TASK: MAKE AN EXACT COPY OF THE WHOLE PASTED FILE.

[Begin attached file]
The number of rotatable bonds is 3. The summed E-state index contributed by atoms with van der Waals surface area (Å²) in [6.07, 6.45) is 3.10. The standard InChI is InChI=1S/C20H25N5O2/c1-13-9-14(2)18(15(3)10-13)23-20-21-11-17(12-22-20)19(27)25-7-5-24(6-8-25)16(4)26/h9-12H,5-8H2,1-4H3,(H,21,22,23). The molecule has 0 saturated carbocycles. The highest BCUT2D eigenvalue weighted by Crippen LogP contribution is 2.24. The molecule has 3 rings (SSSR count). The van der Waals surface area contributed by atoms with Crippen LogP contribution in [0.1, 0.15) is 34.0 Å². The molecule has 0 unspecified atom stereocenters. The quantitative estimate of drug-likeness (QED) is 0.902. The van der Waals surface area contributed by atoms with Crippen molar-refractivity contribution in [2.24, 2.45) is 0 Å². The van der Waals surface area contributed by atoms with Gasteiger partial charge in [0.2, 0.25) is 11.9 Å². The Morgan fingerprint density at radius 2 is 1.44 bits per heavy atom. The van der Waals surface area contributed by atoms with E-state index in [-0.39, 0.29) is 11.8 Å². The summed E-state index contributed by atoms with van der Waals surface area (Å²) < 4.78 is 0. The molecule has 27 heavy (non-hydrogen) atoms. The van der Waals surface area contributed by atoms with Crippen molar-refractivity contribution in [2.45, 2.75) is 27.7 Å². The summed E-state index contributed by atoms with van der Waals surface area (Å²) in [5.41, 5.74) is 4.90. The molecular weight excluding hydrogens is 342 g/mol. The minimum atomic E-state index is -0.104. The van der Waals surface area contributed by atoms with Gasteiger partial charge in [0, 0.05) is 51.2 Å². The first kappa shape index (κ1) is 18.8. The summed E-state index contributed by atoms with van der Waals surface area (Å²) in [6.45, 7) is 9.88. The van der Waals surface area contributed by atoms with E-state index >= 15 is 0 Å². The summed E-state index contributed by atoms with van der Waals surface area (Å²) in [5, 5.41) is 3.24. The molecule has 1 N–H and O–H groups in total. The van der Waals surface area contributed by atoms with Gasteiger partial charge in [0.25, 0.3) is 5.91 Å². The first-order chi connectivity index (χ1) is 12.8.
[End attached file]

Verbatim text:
The number of rotatable bonds is 3. The summed E-state index contributed by atoms with van der Waals surface area (Å²) in [6.07, 6.45) is 3.10. The standard InChI is InChI=1S/C20H25N5O2/c1-13-9-14(2)18(15(3)10-13)23-20-21-11-17(12-22-20)19(27)25-7-5-24(6-8-25)16(4)26/h9-12H,5-8H2,1-4H3,(H,21,22,23). The molecule has 0 saturated carbocycles. The highest BCUT2D eigenvalue weighted by Crippen LogP contribution is 2.24. The molecule has 3 rings (SSSR count). The van der Waals surface area contributed by atoms with Crippen LogP contribution in [0.1, 0.15) is 34.0 Å². The molecule has 0 unspecified atom stereocenters. The quantitative estimate of drug-likeness (QED) is 0.902. The van der Waals surface area contributed by atoms with Crippen molar-refractivity contribution in [2.24, 2.45) is 0 Å². The van der Waals surface area contributed by atoms with Gasteiger partial charge in [0.2, 0.25) is 11.9 Å². The Morgan fingerprint density at radius 2 is 1.44 bits per heavy atom. The van der Waals surface area contributed by atoms with E-state index in [-0.39, 0.29) is 11.8 Å². The summed E-state index contributed by atoms with van der Waals surface area (Å²) < 4.78 is 0. The molecule has 27 heavy (non-hydrogen) atoms. The van der Waals surface area contributed by atoms with Crippen molar-refractivity contribution in [2.45, 2.75) is 27.7 Å². The summed E-state index contributed by atoms with van der Waals surface area (Å²) in [5.41, 5.74) is 4.90. The molecular weight excluding hydrogens is 342 g/mol. The minimum atomic E-state index is -0.104. The van der Waals surface area contributed by atoms with Gasteiger partial charge in [0, 0.05) is 51.2 Å². The first kappa shape index (κ1) is 18.8. The summed E-state index contributed by atoms with van der Waals surface area (Å²) in [6.45, 7) is 9.88. The van der Waals surface area contributed by atoms with E-state index >= 15 is 0 Å². The summed E-state index contributed by atoms with van der Waals surface area (Å²) in [5, 5.41) is 3.24. The molecule has 1 N–H and O–H groups in total. The van der Waals surface area contributed by atoms with Gasteiger partial charge in [0.25, 0.3) is 5.91 Å². The first-order chi connectivity index (χ1) is 12.8.